“This is the end, beautiful friend
This is the end, my only friend, the end
Of our elaborate plans, the end
Of everything that stands, the end.”
– The Doors
I am an obstetrician. My job, distilled to its essence is to be present and assist during the birthing of a new life. Labor has its inherent risks, but with credit to those who came before me, delivering a child has never been safer for most of the general populace. Having chosen this rare field of medicine that involves the happy beginnings of life, death and dying has not been part of my standard repertoire.
These days however, I find myself in unfamiliar territory. Having consciously chosen to further my training in the intensive care unit, I spend my hours helping patients fight battles that can rarely be won. It has been a curious transition, from hearing the newborn’s first cry on the labor ward to being privy to a person’s last few breaths in the ICU.
As a simple obstetrician, I felt unprepared for this new role. I had prided myself on my patient interactions and conveyance of comfort in difficult situations, but now I found myself with patients that could not speak, and for all practical purposes were barely present at all.
“Living” in the ICU, I have come to realize, is a numbers game. What we do here is make adjustments to your numbers so that they are at a level acceptable to life. Your body can’t regulate those numbers anymore, so we do it for you.
Death touches everything in the ICU, while paradoxically remaining a place full of life. The IV’s drip and the ventilators whir, the nurses juggle their mountain of tasks while protecting what little dignity the patient can have. The health care team rounds, making our little adjustments while the families struggle not knowing what comes next.
The patient’s come and go, but we the health care staff persist. The drugs and the machines and the incessant beeping remain the only things untouched.
This contrast of life intensifies for these patients in their final dying moments. When the code blue is called, doctors and nurses and respiratory therapists, drenched in adrenaline, their hearts pounding push on hearts that refuse to do so anymore. Despite all the marvels of modern medicine, the reaper remains the ultimate champion. Six billion years plus in the ring, and undefeated.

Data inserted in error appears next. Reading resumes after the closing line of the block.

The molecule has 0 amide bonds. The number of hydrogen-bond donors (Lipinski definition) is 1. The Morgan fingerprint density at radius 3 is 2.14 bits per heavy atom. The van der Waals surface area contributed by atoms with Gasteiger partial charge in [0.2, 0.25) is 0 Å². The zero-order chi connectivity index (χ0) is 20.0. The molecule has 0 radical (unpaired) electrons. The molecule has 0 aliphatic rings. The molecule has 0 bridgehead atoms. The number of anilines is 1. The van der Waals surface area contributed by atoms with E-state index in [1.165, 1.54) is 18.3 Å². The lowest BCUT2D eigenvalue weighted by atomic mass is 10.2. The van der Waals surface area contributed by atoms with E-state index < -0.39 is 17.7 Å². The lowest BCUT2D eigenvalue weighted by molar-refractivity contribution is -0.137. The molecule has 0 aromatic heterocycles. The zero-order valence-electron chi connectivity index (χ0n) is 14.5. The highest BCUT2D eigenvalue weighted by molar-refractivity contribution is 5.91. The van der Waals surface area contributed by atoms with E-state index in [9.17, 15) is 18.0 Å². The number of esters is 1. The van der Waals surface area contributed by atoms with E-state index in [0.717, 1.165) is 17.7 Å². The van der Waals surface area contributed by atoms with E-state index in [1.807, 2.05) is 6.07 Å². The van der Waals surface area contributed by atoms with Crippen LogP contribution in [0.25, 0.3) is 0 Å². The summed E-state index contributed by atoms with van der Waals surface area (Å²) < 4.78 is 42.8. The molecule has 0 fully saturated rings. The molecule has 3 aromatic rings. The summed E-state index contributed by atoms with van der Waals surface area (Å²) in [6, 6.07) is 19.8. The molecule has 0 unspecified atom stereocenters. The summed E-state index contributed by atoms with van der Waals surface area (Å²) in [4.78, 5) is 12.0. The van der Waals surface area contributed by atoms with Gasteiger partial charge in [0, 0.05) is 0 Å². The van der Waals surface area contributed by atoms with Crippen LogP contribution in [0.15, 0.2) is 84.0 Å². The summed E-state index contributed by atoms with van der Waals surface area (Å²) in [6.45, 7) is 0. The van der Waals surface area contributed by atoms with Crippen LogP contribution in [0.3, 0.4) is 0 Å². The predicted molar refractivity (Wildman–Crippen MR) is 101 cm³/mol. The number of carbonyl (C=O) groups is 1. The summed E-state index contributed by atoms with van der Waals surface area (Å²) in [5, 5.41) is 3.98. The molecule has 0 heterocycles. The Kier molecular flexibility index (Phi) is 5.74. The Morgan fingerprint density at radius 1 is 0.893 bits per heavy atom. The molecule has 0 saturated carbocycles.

In totality, everything we do here is simply an attempt to prolong the allotted time you have been given, but what is it that we are allowing you to do with this new time? Many patients admitted to the ICU will never return home, and fewer still will be fully liberated from the machines and drips keeping them alive. The trauma of surviving the ICU has its own support groups. Why is it that we, at the grand finale of life, either by choice or by convention prolong the more tragic moments and prescribe medications to forget, when instead it should be a time of remembrance. Isn’t that the whole point of a life well lived?
It is easy to blame the health care system for this sorry tale of affairs, but we can only operate under the guiding light of public perception. Our society does not like talking about death, even though it is one of the few commonalities we inevitably share. Terms like “death panels” are thrown about, and the sticky ichor of politics invades what should be an important conversation. We rarely acknowledge our own mortality, yet this is a journey we will all make as passengers someday. It is important to understand that while we may not have control of when and how we end, we still may be able to choose some of the terms involved.
Do not get me wrong. I understand my naiveté about such matters. I am not close to my mortality yet, but I sense it as present somewhere on the horizon. The question of my mortality will become less theoretical and more practical as I edge closer to my end. My priorities might change. I may value the limited time that I gain from these superhuman maneuvers or may suffer them silently to give my family their moments of goodbye. But how is it possible to make these decisions without being confronted with them. How do we counsel patients and families to face this uncertain future? The best I could come up with is this: If we continue treating life as a race, one day soon we will find ourselves at the finish line and wonder why we chose to run to the end.
Ravi Chokshi is an obstetrician-gynecologist.
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